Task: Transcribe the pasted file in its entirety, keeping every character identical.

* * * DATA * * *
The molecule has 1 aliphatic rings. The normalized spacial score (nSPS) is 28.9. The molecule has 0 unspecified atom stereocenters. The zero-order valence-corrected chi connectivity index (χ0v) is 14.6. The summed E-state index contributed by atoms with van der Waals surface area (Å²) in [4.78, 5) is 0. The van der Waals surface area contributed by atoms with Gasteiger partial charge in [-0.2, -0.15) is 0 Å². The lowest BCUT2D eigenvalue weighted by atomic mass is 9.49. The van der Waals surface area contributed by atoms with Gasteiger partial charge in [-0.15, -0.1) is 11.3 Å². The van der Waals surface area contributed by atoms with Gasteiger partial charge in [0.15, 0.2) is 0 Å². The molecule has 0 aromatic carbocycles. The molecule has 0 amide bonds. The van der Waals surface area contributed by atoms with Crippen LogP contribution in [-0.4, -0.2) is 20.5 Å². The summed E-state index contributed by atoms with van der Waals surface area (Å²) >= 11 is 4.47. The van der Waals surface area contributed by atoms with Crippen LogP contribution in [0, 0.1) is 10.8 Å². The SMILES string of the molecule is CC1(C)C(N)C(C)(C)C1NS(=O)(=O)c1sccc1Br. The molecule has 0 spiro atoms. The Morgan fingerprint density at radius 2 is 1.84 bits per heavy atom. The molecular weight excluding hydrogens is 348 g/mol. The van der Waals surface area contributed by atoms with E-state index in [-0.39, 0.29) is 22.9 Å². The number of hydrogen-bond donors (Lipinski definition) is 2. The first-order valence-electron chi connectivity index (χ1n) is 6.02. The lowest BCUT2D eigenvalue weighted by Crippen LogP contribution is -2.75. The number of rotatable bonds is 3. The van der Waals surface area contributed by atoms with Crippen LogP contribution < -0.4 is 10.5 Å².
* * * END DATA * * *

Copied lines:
The molecule has 1 aliphatic rings. The normalized spacial score (nSPS) is 28.9. The molecule has 0 unspecified atom stereocenters. The zero-order valence-corrected chi connectivity index (χ0v) is 14.6. The summed E-state index contributed by atoms with van der Waals surface area (Å²) in [4.78, 5) is 0. The van der Waals surface area contributed by atoms with Gasteiger partial charge in [-0.2, -0.15) is 0 Å². The lowest BCUT2D eigenvalue weighted by atomic mass is 9.49. The van der Waals surface area contributed by atoms with Gasteiger partial charge in [-0.15, -0.1) is 11.3 Å². The van der Waals surface area contributed by atoms with Gasteiger partial charge in [0.15, 0.2) is 0 Å². The molecule has 0 aromatic carbocycles. The molecule has 0 amide bonds. The van der Waals surface area contributed by atoms with Crippen LogP contribution in [-0.4, -0.2) is 20.5 Å². The summed E-state index contributed by atoms with van der Waals surface area (Å²) >= 11 is 4.47. The van der Waals surface area contributed by atoms with Crippen LogP contribution in [0, 0.1) is 10.8 Å². The SMILES string of the molecule is CC1(C)C(N)C(C)(C)C1NS(=O)(=O)c1sccc1Br. The molecule has 0 spiro atoms. The Morgan fingerprint density at radius 2 is 1.84 bits per heavy atom. The molecular weight excluding hydrogens is 348 g/mol. The van der Waals surface area contributed by atoms with E-state index in [-0.39, 0.29) is 22.9 Å². The number of hydrogen-bond donors (Lipinski definition) is 2. The first-order valence-electron chi connectivity index (χ1n) is 6.02. The lowest BCUT2D eigenvalue weighted by Crippen LogP contribution is -2.75. The number of rotatable bonds is 3. The van der Waals surface area contributed by atoms with Crippen LogP contribution < -0.4 is 10.5 Å².